In response to renewed pressure from Texas Republicans for restrictive new voting laws in the state, activists are holding a voting rights day at the Texas Capitol on Tuesday.
Youth on the ground organizers in Texas say the day of action is, in part, meant to send a message to lawmakers that the state’s youth – who are increasingly diverse than their older counterparts – will not back down when it comes to protecting their right to vote.
The Day of Action is co-hosted by a number of civic engagement organizations including MOVE Texas, Common Cause Texas, Texas Rising, Voto Latino, Jolt Action, ACLU of Texas, Texas Civil Rights Project and more.
Topping their list of concerns, activists say, is a proposal that would end expansive practices such as drive-thru and 24-hour voting.
“A lot of my friends and peers are talking about this as a big issue,” said Katya Ehresman, a 22-year-old graduate from the University of Texas at Austin. “Some are kind of politically active, but more so, they’re just angry and affected.”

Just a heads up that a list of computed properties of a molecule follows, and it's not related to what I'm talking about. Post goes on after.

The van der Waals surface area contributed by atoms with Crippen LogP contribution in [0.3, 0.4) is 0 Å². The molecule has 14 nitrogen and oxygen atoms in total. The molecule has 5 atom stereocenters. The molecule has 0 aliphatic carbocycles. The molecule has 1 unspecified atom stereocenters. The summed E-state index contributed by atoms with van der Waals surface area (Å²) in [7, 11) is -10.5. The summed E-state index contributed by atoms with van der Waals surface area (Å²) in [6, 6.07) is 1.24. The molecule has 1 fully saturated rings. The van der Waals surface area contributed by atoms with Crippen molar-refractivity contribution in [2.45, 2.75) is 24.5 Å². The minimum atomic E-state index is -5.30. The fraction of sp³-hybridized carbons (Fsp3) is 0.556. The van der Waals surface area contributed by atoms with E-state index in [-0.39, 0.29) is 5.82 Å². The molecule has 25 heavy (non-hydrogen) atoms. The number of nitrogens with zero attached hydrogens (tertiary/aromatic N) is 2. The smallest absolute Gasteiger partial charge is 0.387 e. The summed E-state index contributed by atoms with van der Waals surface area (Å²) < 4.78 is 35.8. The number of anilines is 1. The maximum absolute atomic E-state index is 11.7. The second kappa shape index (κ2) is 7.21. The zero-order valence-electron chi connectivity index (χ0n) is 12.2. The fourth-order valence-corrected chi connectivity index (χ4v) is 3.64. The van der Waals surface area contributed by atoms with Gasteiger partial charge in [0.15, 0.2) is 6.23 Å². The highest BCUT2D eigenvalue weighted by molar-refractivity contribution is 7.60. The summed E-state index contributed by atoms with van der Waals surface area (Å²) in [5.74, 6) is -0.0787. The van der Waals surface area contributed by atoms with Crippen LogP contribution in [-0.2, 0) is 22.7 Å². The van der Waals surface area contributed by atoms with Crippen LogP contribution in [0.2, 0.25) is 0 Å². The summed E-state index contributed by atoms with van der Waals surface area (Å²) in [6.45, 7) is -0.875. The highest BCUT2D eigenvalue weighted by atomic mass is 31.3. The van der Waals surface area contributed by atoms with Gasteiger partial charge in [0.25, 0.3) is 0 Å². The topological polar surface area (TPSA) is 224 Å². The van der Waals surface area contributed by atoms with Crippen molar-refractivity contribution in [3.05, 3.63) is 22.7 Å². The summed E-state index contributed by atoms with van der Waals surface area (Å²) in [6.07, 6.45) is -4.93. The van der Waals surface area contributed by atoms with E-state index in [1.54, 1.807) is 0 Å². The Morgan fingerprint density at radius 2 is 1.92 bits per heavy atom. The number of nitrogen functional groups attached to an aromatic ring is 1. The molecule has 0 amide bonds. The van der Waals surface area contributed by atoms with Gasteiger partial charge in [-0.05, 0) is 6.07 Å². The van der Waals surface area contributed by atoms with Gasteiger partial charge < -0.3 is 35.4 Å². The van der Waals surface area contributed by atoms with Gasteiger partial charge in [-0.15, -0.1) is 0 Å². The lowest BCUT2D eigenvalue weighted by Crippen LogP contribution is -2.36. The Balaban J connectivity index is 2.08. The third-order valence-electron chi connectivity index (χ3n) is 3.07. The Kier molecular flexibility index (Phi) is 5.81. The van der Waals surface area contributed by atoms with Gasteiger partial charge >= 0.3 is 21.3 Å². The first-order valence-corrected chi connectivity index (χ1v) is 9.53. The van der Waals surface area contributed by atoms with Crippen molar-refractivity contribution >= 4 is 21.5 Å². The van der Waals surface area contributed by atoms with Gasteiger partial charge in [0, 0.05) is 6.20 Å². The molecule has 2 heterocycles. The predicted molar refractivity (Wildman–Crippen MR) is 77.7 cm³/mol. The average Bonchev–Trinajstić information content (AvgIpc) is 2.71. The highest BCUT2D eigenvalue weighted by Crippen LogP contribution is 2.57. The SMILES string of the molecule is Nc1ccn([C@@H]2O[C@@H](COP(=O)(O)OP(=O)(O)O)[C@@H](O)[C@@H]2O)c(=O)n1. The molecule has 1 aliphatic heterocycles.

Ehresman, who spent 26 hours on the Texas Capitol over the weekend and testified against the proposed measures on the Texas House and Senate floors, said his friends “remember struggling to find time to queue to vote and are now anecdotally [asking] Why [lawmakers] would like to get rid of early voting or drive-by voting.
“We see this legislation as a direct attack on the massive increase in youth participation that we saw last year,” said Charlie Bonner, a 25-year-old spokesperson for MOVE Texas, an engagement organization. young voters who registered more than 50,000 voters between the ages of 18 and 30 before the 2020 elections.
Bonner highlighted the increased diversity of young people in Texas and underscored the danger of limiting these voters’ access to the polls.
“Unfortunately, we don’t have an electorate that matches the lived experiences of people here. We want to build an electorate that reflects the rich diversity of this beautiful state, but instead we have these measures that seek to restrict access to allow the smallest electorate possible to retain power, ”he said. .
Also on Tuesday, activists from Jolt Action, a group that seeks to increase civic participation of Latinos in Texas, dressed in quinceanera attire at a press conference outside Capitol Hill. In a statement on Tuesday, the group said the proposed legislation “would further restrict young voters of color from exercising their right to vote.”